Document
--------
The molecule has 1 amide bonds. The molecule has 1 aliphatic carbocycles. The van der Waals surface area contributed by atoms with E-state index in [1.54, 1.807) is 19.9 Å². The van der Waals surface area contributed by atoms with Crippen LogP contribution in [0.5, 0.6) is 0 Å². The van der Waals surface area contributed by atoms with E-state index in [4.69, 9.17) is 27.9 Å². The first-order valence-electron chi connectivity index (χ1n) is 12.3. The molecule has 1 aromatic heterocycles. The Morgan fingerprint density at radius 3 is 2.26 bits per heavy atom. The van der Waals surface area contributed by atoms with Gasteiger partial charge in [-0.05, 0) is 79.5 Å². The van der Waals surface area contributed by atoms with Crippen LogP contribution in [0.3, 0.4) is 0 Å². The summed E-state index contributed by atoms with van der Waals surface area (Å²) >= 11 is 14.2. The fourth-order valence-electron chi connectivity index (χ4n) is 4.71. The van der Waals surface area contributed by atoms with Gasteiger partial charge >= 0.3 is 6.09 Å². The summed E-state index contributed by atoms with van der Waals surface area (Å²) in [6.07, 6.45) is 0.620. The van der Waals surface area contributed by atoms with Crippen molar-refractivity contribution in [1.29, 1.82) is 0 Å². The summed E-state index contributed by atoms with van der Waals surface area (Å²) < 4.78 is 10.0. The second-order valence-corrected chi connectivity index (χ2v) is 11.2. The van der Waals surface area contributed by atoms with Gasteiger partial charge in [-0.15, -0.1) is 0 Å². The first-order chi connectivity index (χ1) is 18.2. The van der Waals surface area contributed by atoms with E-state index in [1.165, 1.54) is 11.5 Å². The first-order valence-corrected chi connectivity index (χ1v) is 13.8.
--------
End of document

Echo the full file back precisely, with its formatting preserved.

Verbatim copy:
The molecule has 1 amide bonds. The molecule has 1 aliphatic carbocycles. The van der Waals surface area contributed by atoms with E-state index in [1.54, 1.807) is 19.9 Å². The van der Waals surface area contributed by atoms with Crippen LogP contribution in [0.5, 0.6) is 0 Å². The van der Waals surface area contributed by atoms with E-state index in [4.69, 9.17) is 27.9 Å². The first-order valence-electron chi connectivity index (χ1n) is 12.3. The molecule has 1 aromatic heterocycles. The Morgan fingerprint density at radius 3 is 2.26 bits per heavy atom. The van der Waals surface area contributed by atoms with Gasteiger partial charge in [-0.05, 0) is 79.5 Å². The van der Waals surface area contributed by atoms with Crippen LogP contribution in [0.3, 0.4) is 0 Å². The summed E-state index contributed by atoms with van der Waals surface area (Å²) >= 11 is 14.2. The fourth-order valence-electron chi connectivity index (χ4n) is 4.71. The van der Waals surface area contributed by atoms with Gasteiger partial charge >= 0.3 is 6.09 Å². The summed E-state index contributed by atoms with van der Waals surface area (Å²) in [6.07, 6.45) is 0.620. The van der Waals surface area contributed by atoms with Crippen molar-refractivity contribution in [1.29, 1.82) is 0 Å². The summed E-state index contributed by atoms with van der Waals surface area (Å²) < 4.78 is 10.0. The second-order valence-corrected chi connectivity index (χ2v) is 11.2. The van der Waals surface area contributed by atoms with Gasteiger partial charge in [-0.15, -0.1) is 0 Å². The first-order chi connectivity index (χ1) is 18.2. The van der Waals surface area contributed by atoms with E-state index in [1.165, 1.54) is 11.5 Å². The first-order valence-corrected chi connectivity index (χ1v) is 13.8.